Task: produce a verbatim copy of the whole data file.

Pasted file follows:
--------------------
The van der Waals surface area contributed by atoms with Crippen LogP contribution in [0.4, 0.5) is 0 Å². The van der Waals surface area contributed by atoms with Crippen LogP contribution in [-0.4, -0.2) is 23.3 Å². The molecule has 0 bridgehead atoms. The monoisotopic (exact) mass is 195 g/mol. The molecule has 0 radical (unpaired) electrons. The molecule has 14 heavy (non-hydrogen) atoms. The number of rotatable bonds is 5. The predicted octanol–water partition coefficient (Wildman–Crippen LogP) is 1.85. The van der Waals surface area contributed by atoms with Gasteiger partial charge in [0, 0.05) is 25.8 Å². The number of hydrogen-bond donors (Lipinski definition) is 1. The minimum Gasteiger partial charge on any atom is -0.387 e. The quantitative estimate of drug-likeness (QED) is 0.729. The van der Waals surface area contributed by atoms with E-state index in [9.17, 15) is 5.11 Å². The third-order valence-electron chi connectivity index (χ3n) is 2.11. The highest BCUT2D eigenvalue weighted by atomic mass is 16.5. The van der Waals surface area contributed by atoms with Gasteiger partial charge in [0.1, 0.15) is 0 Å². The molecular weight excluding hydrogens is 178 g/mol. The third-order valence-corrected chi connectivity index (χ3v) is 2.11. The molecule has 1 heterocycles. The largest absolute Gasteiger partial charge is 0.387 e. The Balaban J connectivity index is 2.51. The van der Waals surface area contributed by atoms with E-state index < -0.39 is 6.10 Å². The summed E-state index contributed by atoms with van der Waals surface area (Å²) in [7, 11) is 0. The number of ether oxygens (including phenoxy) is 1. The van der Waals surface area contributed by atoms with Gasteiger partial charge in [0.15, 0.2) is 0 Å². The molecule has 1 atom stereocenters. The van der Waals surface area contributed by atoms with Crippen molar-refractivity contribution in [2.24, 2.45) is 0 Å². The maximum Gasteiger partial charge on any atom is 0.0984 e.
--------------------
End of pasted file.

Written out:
The van der Waals surface area contributed by atoms with Crippen LogP contribution in [0.4, 0.5) is 0 Å². The van der Waals surface area contributed by atoms with Crippen LogP contribution in [-0.4, -0.2) is 23.3 Å². The molecule has 0 bridgehead atoms. The monoisotopic (exact) mass is 195 g/mol. The molecule has 0 radical (unpaired) electrons. The molecule has 14 heavy (non-hydrogen) atoms. The number of rotatable bonds is 5. The predicted octanol–water partition coefficient (Wildman–Crippen LogP) is 1.85. The van der Waals surface area contributed by atoms with Gasteiger partial charge in [0, 0.05) is 25.8 Å². The number of hydrogen-bond donors (Lipinski definition) is 1. The minimum Gasteiger partial charge on any atom is -0.387 e. The quantitative estimate of drug-likeness (QED) is 0.729. The van der Waals surface area contributed by atoms with E-state index in [9.17, 15) is 5.11 Å². The third-order valence-electron chi connectivity index (χ3n) is 2.11. The highest BCUT2D eigenvalue weighted by atomic mass is 16.5. The van der Waals surface area contributed by atoms with Gasteiger partial charge in [0.1, 0.15) is 0 Å². The molecular weight excluding hydrogens is 178 g/mol. The third-order valence-corrected chi connectivity index (χ3v) is 2.11. The molecule has 1 heterocycles. The largest absolute Gasteiger partial charge is 0.387 e. The Balaban J connectivity index is 2.51. The van der Waals surface area contributed by atoms with E-state index < -0.39 is 6.10 Å². The summed E-state index contributed by atoms with van der Waals surface area (Å²) in [7, 11) is 0. The number of ether oxygens (including phenoxy) is 1. The van der Waals surface area contributed by atoms with Gasteiger partial charge in [0.15, 0.2) is 0 Å². The molecule has 1 atom stereocenters. The van der Waals surface area contributed by atoms with Crippen molar-refractivity contribution in [2.24, 2.45) is 0 Å². The maximum Gasteiger partial charge on any atom is 0.0984 e.